Government reorganization in 2011 created the Ministry of Science and Technology, which controls the issuance of patents, copyrights, and trademarks. While Laos is a member of the ASEAN Common Filing System on patents, the country lacks qualified patent examiners. Given that Thailand and Laos have signed a bilateral IPR agreement, in principle a patent issued in Thailand would also be recognized in Laos.

Laos is a member of the World Intellectual Property Organization (WIPO) Convention and the Paris Convention on the Protection of Industrial Property but has not yet joined the Bern Convention on Copyrights.

In 2011 the National Assembly passed a comprehensive revision of the Law on Intellectual Property which brings it into compliance with WIPO and Trade-Related Aspects of Intellectual Property standards (TRIPS). The consolidation of responsibility for IPR under the Ministry of Science and Technology is a positive development, but the Ministry lacks enforcement capacity.

Laos is not listed in USTR’s Special 301 Report or the Notorious Markets report.

For additional information about treaty obligations and points of contact at local IP offices, please see WIPO’s country profiles at http://www.wipo.int/directory/en/ .

6. Financial Sector

Capital Markets and Portfolio Investment

Laos does not have a well-developed capital market, although government policies increasingly support the formation of capital and free flow of financial resources. The Lao Securities Exchange (LSX) began operations in 2011 with two stocks listed, both of them state-owned; the Banque Pour l’Commerce Exterieur (BCEL), and the power generation arm of the electrical utility, Electricité du Laos – Generation (EDL-Gen). In 2012, the Lao government increased the proportion of shares that foreigners can hold on the LSX from 10 to 20 percent. As of April 2017, there are only five companies listed on the LSX: BCEL, EDL-Gen, Petroleum Trading Laos (fuel stations), Lao World (property development and management), and Souvanny Home Center (home goods retail). News and information about the LSX is available at online at the exchange’s website .

Businesses report that they are often unable to exchange kip into foreign currencies through central or local banks. Analysts have suggested that concerns about dollar reserves have led to temporary issues with the convertibility of the national currency. Private banks allege that the central bank withholds dollar reserves. In response, the Bank of Lao PDR similarly alleges that the private banks already hold sizable reserves and have been reluctant to give foreign exchange to their customers in order to maintain unreasonably high reserves. The tightness in the forex market led to a temporary 5 to 10 percent divergence between official and gray-market currency rates in late 2016.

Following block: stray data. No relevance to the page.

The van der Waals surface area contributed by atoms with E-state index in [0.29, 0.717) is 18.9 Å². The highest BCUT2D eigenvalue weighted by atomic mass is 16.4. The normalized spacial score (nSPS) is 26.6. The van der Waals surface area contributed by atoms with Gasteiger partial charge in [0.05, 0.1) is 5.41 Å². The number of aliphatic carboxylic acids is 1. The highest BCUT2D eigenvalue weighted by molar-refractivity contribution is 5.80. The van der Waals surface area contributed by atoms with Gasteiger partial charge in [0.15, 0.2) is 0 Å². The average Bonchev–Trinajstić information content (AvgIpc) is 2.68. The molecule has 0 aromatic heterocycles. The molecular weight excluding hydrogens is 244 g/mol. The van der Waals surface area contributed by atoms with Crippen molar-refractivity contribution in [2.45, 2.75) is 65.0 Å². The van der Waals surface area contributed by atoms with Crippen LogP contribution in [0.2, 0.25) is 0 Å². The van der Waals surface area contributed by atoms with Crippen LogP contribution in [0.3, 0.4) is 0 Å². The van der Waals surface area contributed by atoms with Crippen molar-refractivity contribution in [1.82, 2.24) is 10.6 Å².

Lao and foreign companies alike note that there is a lack of long-term credit in the domestic market. Loans repayable over more than five years are very rare, and the choice of credit instruments in the local market is limited. The Credit Information Bureau, developed to help inject more credit into markets, still has very little information and has not yet succeeded in mitigating lender concerns about risk.

Money and Banking System

The banking system is under the supervision of the Bank of Lao PDR, the central bank, and includes more than 40 banks. Private foreign banks can establish branches in all provinces, and ATMs have become ubiquitous in urban centers. Technical assistance to Laos’ financial sector has led to some reforms but overall capacity within the financial governance structure remains weak.

The banking system is dominated by large, government-owned banks. The health of the banking sector is difficult to determine given a lack of reliable data, though banks are widely believed to be poorly regulated and there is broad concern about bad debts and non-performing loans that have yet to be fully reconciled, in particular by the state-run banks. The IMF and others have encouraged the central bank to facilitate recapitalization of the state-owned banks to improve the resilience of the sector.